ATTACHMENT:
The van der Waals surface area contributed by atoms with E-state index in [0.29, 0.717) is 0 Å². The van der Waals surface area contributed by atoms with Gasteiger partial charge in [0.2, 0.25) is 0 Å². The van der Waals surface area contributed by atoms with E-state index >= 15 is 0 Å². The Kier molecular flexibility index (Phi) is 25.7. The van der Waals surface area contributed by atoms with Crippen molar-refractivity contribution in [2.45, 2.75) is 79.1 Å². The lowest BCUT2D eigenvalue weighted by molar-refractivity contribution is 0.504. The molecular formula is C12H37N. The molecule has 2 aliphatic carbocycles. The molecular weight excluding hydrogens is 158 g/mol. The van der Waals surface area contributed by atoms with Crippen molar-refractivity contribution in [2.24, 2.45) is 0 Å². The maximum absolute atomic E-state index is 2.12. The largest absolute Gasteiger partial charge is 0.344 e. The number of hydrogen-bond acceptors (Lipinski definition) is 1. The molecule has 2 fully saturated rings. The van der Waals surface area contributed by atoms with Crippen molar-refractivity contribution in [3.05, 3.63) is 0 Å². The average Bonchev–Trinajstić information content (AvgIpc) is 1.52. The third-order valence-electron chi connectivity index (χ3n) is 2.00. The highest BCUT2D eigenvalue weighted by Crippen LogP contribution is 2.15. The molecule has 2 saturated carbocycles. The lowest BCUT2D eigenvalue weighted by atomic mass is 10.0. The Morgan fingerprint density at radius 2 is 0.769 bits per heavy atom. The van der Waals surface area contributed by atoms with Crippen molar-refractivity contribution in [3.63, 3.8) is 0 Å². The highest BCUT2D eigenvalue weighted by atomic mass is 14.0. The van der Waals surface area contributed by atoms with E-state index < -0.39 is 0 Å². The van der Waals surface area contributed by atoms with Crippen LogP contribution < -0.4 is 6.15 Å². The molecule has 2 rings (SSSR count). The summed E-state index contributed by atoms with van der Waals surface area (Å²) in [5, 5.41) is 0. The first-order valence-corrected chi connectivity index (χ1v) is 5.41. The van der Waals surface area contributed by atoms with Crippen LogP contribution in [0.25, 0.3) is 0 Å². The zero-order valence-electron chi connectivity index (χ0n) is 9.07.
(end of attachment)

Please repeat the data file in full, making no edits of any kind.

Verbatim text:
The van der Waals surface area contributed by atoms with E-state index in [0.29, 0.717) is 0 Å². The van der Waals surface area contributed by atoms with Gasteiger partial charge in [0.2, 0.25) is 0 Å². The van der Waals surface area contributed by atoms with E-state index >= 15 is 0 Å². The Kier molecular flexibility index (Phi) is 25.7. The van der Waals surface area contributed by atoms with Crippen molar-refractivity contribution in [2.45, 2.75) is 79.1 Å². The lowest BCUT2D eigenvalue weighted by molar-refractivity contribution is 0.504. The molecular formula is C12H37N. The molecule has 2 aliphatic carbocycles. The molecular weight excluding hydrogens is 158 g/mol. The van der Waals surface area contributed by atoms with Crippen molar-refractivity contribution in [2.24, 2.45) is 0 Å². The maximum absolute atomic E-state index is 2.12. The largest absolute Gasteiger partial charge is 0.344 e. The number of hydrogen-bond acceptors (Lipinski definition) is 1. The molecule has 2 fully saturated rings. The van der Waals surface area contributed by atoms with Crippen molar-refractivity contribution in [3.05, 3.63) is 0 Å². The average Bonchev–Trinajstić information content (AvgIpc) is 1.52. The third-order valence-electron chi connectivity index (χ3n) is 2.00. The highest BCUT2D eigenvalue weighted by Crippen LogP contribution is 2.15. The molecule has 2 saturated carbocycles. The lowest BCUT2D eigenvalue weighted by atomic mass is 10.0. The Morgan fingerprint density at radius 2 is 0.769 bits per heavy atom. The van der Waals surface area contributed by atoms with Crippen molar-refractivity contribution in [3.63, 3.8) is 0 Å². The highest BCUT2D eigenvalue weighted by atomic mass is 14.0. The van der Waals surface area contributed by atoms with E-state index < -0.39 is 0 Å². The van der Waals surface area contributed by atoms with Crippen LogP contribution < -0.4 is 6.15 Å². The molecule has 2 rings (SSSR count). The summed E-state index contributed by atoms with van der Waals surface area (Å²) in [5, 5.41) is 0. The first-order valence-corrected chi connectivity index (χ1v) is 5.41. The van der Waals surface area contributed by atoms with Crippen LogP contribution in [0.25, 0.3) is 0 Å². The zero-order valence-electron chi connectivity index (χ0n) is 9.07.